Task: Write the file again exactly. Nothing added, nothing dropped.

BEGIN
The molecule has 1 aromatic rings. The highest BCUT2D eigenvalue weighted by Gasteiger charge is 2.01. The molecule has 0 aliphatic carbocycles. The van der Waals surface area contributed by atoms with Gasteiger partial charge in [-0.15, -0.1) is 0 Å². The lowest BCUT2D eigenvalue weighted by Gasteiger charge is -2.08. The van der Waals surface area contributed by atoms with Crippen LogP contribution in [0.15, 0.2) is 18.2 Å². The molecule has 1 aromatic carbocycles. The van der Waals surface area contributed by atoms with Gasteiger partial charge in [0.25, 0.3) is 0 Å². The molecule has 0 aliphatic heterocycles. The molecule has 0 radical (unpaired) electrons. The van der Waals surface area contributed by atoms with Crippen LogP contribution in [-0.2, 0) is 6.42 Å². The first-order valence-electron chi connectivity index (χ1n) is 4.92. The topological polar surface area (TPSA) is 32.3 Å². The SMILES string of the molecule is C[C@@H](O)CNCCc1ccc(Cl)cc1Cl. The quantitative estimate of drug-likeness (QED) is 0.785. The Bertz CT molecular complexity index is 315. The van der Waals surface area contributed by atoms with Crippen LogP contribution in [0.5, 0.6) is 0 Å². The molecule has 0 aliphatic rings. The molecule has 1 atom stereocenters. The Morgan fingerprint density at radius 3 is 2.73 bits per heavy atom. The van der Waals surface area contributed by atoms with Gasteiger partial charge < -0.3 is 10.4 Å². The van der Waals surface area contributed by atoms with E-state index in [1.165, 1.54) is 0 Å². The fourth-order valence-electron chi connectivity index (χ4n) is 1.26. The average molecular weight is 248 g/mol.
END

The molecule has 1 aromatic rings. The highest BCUT2D eigenvalue weighted by Gasteiger charge is 2.01. The molecule has 0 aliphatic carbocycles. The van der Waals surface area contributed by atoms with Gasteiger partial charge in [-0.15, -0.1) is 0 Å². The lowest BCUT2D eigenvalue weighted by Gasteiger charge is -2.08. The van der Waals surface area contributed by atoms with Crippen LogP contribution in [0.15, 0.2) is 18.2 Å². The molecule has 1 aromatic carbocycles. The van der Waals surface area contributed by atoms with Gasteiger partial charge in [0.25, 0.3) is 0 Å². The molecule has 0 aliphatic heterocycles. The molecule has 0 radical (unpaired) electrons. The van der Waals surface area contributed by atoms with Crippen LogP contribution in [-0.2, 0) is 6.42 Å². The first-order valence-electron chi connectivity index (χ1n) is 4.92. The topological polar surface area (TPSA) is 32.3 Å². The SMILES string of the molecule is C[C@@H](O)CNCCc1ccc(Cl)cc1Cl. The quantitative estimate of drug-likeness (QED) is 0.785. The Bertz CT molecular complexity index is 315. The van der Waals surface area contributed by atoms with Crippen LogP contribution in [0.5, 0.6) is 0 Å². The molecule has 0 aliphatic rings. The molecule has 1 atom stereocenters. The Morgan fingerprint density at radius 3 is 2.73 bits per heavy atom. The van der Waals surface area contributed by atoms with Gasteiger partial charge < -0.3 is 10.4 Å². The van der Waals surface area contributed by atoms with E-state index in [1.165, 1.54) is 0 Å². The fourth-order valence-electron chi connectivity index (χ4n) is 1.26. The average molecular weight is 248 g/mol.